Welcome to In The Club, a newsletter of resources to keep your book group well-met, well-read, and well-fed.
I saw Spider-Man: Across the Spider-Verse this past weekend and got my life. I kept hearing about it and knew I had to see it sooner rather than later lest I get spoiled beyond saving. It was just as creative and wonderful as everyone said, and I wanted to just keep the vibes going with the books I talk about today. A part from amazing visuals and brilliant character design, the movie (understandably) had a lot of dimension and world traveling, as do the books I have today (plus one that tells more of Miles’ story).
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Nibbles and Sips
Thee Best Chocolate Chip Cookies by Buzzfeed Tasty.
Miles Morales: SpiderMan by Jason Reynolds
This is a natural place to start for this list. This is the first novel that tells Miles’ story, and it being written by Jason Reynolds is beyond perfect. Miles is a seemingly typical teenager in Brooklyn — he goes to school, plays video games with his bestie, and has a crush on another student. But the added responsibility of being Spider Man weighs on him. Lately, his powers have felt off, he gets suspended from school, he’s having recurring nightmares —and all of this is starting to make him doubt his ability to be a hero. This adds some of the very real elements that come with being a Black kid going to a mostly white private school to a comic book character’s story.
The Ten Thousand Doors of January by Alix E. Harrow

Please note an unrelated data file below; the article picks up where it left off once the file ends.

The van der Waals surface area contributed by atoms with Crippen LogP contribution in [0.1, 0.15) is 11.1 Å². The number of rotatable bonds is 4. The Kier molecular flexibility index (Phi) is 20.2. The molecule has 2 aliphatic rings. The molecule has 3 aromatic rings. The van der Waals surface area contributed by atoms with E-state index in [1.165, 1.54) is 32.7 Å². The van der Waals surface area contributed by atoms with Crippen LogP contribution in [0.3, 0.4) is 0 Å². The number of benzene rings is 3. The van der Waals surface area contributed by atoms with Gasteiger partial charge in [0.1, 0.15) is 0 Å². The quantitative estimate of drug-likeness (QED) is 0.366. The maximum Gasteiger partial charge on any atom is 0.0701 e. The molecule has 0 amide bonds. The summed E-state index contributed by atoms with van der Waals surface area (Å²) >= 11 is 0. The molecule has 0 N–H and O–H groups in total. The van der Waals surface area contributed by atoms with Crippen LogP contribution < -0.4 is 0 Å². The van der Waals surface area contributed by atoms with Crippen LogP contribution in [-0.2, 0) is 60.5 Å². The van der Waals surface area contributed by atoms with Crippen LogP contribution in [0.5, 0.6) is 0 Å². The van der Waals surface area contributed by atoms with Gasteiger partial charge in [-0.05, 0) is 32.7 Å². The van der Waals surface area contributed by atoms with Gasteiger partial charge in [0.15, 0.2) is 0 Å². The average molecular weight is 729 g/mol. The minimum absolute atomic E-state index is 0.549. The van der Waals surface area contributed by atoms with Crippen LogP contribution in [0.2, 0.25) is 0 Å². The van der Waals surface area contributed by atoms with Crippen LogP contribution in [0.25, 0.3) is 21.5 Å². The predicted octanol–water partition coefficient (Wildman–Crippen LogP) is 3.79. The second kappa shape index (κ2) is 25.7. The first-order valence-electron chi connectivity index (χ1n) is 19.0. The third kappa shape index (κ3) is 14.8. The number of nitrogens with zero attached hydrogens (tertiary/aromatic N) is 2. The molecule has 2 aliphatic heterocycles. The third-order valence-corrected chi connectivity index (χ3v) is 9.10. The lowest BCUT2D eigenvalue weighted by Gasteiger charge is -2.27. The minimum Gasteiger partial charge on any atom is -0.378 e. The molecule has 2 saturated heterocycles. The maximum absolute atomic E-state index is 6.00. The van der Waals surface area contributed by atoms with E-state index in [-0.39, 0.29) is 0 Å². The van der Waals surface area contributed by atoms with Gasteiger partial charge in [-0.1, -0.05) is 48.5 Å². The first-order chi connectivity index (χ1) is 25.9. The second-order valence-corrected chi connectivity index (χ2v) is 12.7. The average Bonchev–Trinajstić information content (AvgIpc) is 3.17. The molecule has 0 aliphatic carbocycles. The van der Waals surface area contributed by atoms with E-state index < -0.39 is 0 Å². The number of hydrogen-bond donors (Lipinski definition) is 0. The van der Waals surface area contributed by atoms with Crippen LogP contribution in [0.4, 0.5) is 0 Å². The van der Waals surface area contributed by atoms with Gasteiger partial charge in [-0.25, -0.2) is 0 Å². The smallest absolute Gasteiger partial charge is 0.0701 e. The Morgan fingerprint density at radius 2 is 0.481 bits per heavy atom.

At the beginning of the 20th century, January, a mixed girl, is living comfortably in Vermont. Kind of. Though she has everything she needs, she’s also kind of treated like a prop by those in high society. Her father is employed by Mr. Locke, for whom he travels the world to procure odd creatures. After her father disappears, she finds a book that uncovers secrets about doors to other worlds. As she travels to these worlds, she learns more about herself and the truth of things.
This Is How You Lose the Time War by Amal El-Mohtar and Max Gladstone
Read this because of Bigolas Dickolas, but also because it’s a beautifully written epistolary romance blended with truly creative speculative worlds. Red and Blue are two agents fighting on opposite sides of a time war. Blue’s side is a sort of organic hive mind, while Red’s is peak technology. Throughout the book, the two women travel through time on missions to change the outcome of the war and eventually notice the other’s handiwork. This leads to what is, at first, an exchange of taunting letters, but turns into admiration and love. Technically, they aren’t really traveling to parallel universes, but the times they travel to are so different that they feel like different worlds.
The Space between Worlds by Micaiah Johnson
In this award-winning, world-hopping story, traveling the multiverse is possible, under one condition: the counterpart of the person traveling can’t still be alive. Cara’s other world counterparts often die, which means she’s able to travel to the more than 300 worlds her world knows to exist. Because of this, Cara is recruited by the Eldritch Institute of Earth Zero to travel the multiverse gathering information. This job somewhat boosts her social status, but her family still lives in what’s called “the wastes,” and she doesn’t fit in the privileged world, nor the marginalized one. Eventually, she uncovers something that could change life for everyone.
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More To Read
I hope this newsletter found you well, and as always, thanks for hanging out! If you have any comments or just want to connect, send an email to email@example.com or holla at me on Twitter @erica_eze_. You can also catch me talking more mess in the new In Reading Color newsletter as well as chattin’ with my new co-host Tirzah Price on the Hey YA podcast.
Until next time,